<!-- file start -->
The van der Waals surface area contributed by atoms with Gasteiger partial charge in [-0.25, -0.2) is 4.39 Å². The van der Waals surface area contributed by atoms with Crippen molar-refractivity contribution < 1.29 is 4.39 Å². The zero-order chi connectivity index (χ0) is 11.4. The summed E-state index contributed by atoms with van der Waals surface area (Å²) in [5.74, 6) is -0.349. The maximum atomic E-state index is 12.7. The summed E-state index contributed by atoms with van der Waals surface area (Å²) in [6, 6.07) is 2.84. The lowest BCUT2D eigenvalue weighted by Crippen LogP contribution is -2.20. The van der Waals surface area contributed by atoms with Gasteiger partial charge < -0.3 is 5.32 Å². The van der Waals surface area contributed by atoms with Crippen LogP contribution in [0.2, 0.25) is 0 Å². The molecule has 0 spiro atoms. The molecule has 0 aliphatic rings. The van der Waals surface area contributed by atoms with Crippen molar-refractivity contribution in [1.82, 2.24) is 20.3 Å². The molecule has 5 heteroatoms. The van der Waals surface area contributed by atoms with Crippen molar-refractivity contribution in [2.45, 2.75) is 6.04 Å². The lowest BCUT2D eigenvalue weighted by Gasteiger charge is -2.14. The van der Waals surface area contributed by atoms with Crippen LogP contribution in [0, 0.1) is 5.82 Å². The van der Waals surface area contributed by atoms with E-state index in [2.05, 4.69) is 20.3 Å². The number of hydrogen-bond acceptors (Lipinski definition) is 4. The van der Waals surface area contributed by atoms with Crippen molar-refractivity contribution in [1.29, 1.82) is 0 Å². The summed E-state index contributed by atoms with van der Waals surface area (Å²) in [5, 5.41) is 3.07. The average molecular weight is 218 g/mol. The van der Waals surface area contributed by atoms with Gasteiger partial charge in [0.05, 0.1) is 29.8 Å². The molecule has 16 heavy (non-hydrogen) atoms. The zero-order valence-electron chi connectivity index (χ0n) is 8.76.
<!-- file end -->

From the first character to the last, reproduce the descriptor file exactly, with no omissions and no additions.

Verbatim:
The van der Waals surface area contributed by atoms with Gasteiger partial charge in [-0.25, -0.2) is 4.39 Å². The van der Waals surface area contributed by atoms with Crippen molar-refractivity contribution < 1.29 is 4.39 Å². The zero-order chi connectivity index (χ0) is 11.4. The summed E-state index contributed by atoms with van der Waals surface area (Å²) in [5.74, 6) is -0.349. The maximum atomic E-state index is 12.7. The summed E-state index contributed by atoms with van der Waals surface area (Å²) in [6, 6.07) is 2.84. The lowest BCUT2D eigenvalue weighted by Crippen LogP contribution is -2.20. The van der Waals surface area contributed by atoms with Gasteiger partial charge < -0.3 is 5.32 Å². The van der Waals surface area contributed by atoms with Crippen LogP contribution in [0.2, 0.25) is 0 Å². The molecule has 0 spiro atoms. The molecule has 0 aliphatic rings. The van der Waals surface area contributed by atoms with Crippen molar-refractivity contribution in [1.82, 2.24) is 20.3 Å². The molecule has 5 heteroatoms. The van der Waals surface area contributed by atoms with Crippen molar-refractivity contribution in [2.45, 2.75) is 6.04 Å². The lowest BCUT2D eigenvalue weighted by Gasteiger charge is -2.14. The van der Waals surface area contributed by atoms with Crippen LogP contribution in [0, 0.1) is 5.82 Å². The van der Waals surface area contributed by atoms with E-state index in [2.05, 4.69) is 20.3 Å². The number of hydrogen-bond acceptors (Lipinski definition) is 4. The van der Waals surface area contributed by atoms with Crippen molar-refractivity contribution in [1.29, 1.82) is 0 Å². The summed E-state index contributed by atoms with van der Waals surface area (Å²) in [5, 5.41) is 3.07. The average molecular weight is 218 g/mol. The van der Waals surface area contributed by atoms with Gasteiger partial charge in [0.05, 0.1) is 29.8 Å². The molecule has 16 heavy (non-hydrogen) atoms. The zero-order valence-electron chi connectivity index (χ0n) is 8.76.